The Phnom Penh Municipal Administration has decided to extend the nighttime curfew for one more week through August 19, while Covid-19 restrictions on Siem Reap and the seven provinces bordering Thailand will remain in place until August 19.
The decisions came the same day the Ministry of Health reported 44 new cases of the Delta variant of SARS-CoV-2 – the pathogen that caused Covid-19 – bringing the total to 429.
Other restrictions such as those on the functioning of non-essential businesses are also extended for two more weeks through August 26.
Phnom Penh deputy governor Kert Chhe told The Post on August 11 that the decision followed a thorough assessment of the affects of the curfew enforcement in Phnom Penh.
“The municipality has decided to extend the curfew for another week, [this time] from 10pm to 3am. When we impose a curfew, we find that people behave with more caution and new infection numbers dropped. The number of traffic accidents also dropped,” he said.
The new decision pushes the curfew back one hour later to 10pm from the previous start time of 9pm.
On August 11, the health ministry reported that among the latest 44 Delta cases, 29 were presumed to have been caused by community transmission while 12 were detected in migrant workers returning from Vietnam through Bavet International Border checkpoint in Svay Rieng province. The other cases were found on an airline passenger, a healthcare worker and a civil servant.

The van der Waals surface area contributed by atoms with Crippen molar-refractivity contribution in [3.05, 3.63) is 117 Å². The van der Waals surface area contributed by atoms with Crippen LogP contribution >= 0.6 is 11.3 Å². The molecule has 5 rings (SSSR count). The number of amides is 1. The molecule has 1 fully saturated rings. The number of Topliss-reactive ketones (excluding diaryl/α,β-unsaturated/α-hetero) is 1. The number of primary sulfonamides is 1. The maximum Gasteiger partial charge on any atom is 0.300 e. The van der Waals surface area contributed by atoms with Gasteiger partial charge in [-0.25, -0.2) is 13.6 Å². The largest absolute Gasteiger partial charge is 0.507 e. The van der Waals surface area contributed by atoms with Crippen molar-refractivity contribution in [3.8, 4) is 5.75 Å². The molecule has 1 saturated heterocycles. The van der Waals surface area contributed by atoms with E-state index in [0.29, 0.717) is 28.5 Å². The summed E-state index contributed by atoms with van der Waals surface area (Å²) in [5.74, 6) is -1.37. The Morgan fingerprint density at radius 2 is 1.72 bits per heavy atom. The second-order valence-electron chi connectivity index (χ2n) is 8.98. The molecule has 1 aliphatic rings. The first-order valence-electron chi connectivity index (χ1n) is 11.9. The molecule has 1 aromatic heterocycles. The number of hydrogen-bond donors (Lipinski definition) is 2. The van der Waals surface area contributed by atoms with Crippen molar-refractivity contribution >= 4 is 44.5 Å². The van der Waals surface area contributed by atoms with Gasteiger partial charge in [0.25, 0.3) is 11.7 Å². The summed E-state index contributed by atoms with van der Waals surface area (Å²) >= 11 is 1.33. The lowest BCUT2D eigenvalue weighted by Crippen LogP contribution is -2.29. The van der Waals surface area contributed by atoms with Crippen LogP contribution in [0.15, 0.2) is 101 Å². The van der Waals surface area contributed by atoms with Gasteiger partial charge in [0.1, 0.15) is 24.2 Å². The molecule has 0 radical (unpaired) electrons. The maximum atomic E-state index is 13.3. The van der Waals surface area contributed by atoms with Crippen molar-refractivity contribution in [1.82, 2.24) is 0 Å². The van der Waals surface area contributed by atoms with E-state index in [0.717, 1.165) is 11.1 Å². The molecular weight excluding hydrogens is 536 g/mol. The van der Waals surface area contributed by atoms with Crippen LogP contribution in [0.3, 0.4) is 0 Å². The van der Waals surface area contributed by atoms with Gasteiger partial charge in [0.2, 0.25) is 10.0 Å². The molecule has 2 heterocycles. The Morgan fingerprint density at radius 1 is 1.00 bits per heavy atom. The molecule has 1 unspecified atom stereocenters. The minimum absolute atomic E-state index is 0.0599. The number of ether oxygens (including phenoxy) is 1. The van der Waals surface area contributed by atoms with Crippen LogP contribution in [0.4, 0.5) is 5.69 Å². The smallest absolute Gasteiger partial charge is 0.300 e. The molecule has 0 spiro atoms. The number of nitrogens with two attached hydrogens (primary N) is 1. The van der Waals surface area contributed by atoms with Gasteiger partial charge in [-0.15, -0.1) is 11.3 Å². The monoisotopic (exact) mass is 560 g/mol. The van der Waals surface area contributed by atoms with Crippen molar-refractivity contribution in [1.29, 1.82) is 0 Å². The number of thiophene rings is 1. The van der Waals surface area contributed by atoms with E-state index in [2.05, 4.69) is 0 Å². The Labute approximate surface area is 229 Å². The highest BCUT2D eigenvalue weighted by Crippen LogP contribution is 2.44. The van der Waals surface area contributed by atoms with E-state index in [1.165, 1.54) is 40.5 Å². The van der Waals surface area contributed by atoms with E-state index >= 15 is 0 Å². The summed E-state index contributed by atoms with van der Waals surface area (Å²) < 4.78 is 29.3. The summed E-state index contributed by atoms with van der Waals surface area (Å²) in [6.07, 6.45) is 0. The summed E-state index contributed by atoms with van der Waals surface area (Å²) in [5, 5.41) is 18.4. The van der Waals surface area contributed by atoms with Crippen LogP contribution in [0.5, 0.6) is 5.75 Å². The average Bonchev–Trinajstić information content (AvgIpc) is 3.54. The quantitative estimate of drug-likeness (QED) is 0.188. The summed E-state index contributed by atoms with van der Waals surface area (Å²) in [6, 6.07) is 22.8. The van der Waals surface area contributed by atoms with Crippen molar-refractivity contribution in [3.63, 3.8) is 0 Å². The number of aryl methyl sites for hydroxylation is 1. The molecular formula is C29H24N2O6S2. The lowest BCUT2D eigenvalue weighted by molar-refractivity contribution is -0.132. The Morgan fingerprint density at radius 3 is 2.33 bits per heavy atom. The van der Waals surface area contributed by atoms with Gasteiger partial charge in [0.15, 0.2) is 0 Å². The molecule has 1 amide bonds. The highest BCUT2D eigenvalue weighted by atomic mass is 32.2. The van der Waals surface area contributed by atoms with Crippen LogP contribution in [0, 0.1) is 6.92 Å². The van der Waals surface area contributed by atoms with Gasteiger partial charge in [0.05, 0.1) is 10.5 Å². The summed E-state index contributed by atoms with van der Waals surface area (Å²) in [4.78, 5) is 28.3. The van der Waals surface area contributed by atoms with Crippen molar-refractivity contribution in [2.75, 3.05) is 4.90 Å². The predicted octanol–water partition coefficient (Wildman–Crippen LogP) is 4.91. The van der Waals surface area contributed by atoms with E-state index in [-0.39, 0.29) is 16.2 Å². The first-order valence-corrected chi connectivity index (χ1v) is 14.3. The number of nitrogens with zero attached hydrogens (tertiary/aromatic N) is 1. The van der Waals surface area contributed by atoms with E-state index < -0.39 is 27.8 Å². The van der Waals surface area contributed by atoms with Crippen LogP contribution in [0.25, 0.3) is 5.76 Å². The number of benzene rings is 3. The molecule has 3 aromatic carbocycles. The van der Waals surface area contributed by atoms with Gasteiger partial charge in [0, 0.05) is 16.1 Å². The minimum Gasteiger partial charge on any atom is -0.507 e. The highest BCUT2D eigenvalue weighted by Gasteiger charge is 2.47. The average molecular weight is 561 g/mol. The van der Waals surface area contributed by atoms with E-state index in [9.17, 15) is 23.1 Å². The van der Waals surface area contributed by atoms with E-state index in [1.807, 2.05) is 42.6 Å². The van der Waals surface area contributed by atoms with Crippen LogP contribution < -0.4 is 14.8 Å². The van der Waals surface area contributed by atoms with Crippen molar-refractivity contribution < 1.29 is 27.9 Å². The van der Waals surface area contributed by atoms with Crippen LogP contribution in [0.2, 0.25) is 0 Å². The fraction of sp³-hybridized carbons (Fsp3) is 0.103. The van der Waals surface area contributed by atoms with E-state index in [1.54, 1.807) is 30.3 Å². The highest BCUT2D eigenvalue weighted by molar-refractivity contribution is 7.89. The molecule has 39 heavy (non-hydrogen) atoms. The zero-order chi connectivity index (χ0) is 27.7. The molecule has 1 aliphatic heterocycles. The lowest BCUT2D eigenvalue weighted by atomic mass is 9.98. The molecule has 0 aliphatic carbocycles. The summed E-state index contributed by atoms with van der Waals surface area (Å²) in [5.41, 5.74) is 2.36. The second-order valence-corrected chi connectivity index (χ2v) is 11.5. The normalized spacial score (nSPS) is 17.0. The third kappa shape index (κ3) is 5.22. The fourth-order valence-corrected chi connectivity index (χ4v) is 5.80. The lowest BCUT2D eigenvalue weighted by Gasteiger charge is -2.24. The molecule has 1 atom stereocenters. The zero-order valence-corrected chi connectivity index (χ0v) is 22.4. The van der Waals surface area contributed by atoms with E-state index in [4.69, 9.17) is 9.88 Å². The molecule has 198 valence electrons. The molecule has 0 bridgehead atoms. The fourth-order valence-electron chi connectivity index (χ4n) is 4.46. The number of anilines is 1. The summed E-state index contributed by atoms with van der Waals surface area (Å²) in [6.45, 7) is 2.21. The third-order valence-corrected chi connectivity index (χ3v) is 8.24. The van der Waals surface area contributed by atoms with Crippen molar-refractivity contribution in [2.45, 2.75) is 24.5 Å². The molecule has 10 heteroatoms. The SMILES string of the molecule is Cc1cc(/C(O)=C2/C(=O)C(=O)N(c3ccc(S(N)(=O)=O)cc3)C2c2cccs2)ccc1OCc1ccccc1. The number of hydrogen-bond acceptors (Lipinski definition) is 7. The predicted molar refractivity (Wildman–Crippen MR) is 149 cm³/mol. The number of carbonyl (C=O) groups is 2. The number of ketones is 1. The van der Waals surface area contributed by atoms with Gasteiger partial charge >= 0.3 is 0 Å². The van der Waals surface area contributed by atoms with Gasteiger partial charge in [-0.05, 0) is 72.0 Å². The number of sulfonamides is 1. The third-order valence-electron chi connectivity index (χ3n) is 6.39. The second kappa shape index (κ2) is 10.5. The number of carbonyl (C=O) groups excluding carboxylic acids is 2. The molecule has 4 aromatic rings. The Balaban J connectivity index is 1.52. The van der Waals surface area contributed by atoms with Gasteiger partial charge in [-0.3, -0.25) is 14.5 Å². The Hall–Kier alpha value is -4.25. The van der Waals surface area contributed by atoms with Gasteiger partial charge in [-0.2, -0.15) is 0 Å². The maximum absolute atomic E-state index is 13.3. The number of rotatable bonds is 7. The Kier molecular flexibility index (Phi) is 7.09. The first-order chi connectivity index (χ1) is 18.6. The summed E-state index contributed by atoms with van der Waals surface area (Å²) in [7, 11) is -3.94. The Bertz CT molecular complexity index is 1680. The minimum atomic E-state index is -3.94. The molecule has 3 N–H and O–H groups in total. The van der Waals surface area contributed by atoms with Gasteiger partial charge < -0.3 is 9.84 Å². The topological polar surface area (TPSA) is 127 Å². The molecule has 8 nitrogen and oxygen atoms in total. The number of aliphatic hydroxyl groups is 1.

The ministry has also issued a seven-point circular regarding rapid test devices for ministries, public institutions, capital-provincial administrations and relevant authorities to follow in order to contribute to reducing the spread of Covid-19.
The circular, signed by health minister Mam Bun Heng on August 10, is based on a note dated August 6 from Minister of Economy and Finance Aun Moniroth, who is also chairman of the Standing Committee of the National Committee for Combating Covid-19.
Through the circular, Bun Heng instructs public and private institutions to regularly conduct rapid testing on their employees and staff, as the Ministry of Posts and Telecommunications will continue to distribute rapid test devices at cost.
“Areas with Covid-19 outbreaks that are placed in lockdown must test the exposed population and conduct rapid tests or PCR tests in accordance with health technical standards,” Bun Heng said.
He told local health officials or medical volunteers to test poor people or those who cannot afford to buy rapid test devices, and districts and communes to be responsible for coordinating this task.
According to Bun Heng, the telecoms ministry will have to extend the selling of rapid test devices for another two months. Then the ministry will let any entity sell them or permit any company to do business with appropriate prices.
All private hospitals and clinics must provide rapid testing services to the people at a reasonable price using rapid test devices recognized by the health ministries. Pharmacies can sell the rapid test devices at low price.
“All public health facilities must use the rapid test devices provided by the Ministry of Health. Relevant authorities must manage and control and prevent the sale of state-owned devices on the market,” he said.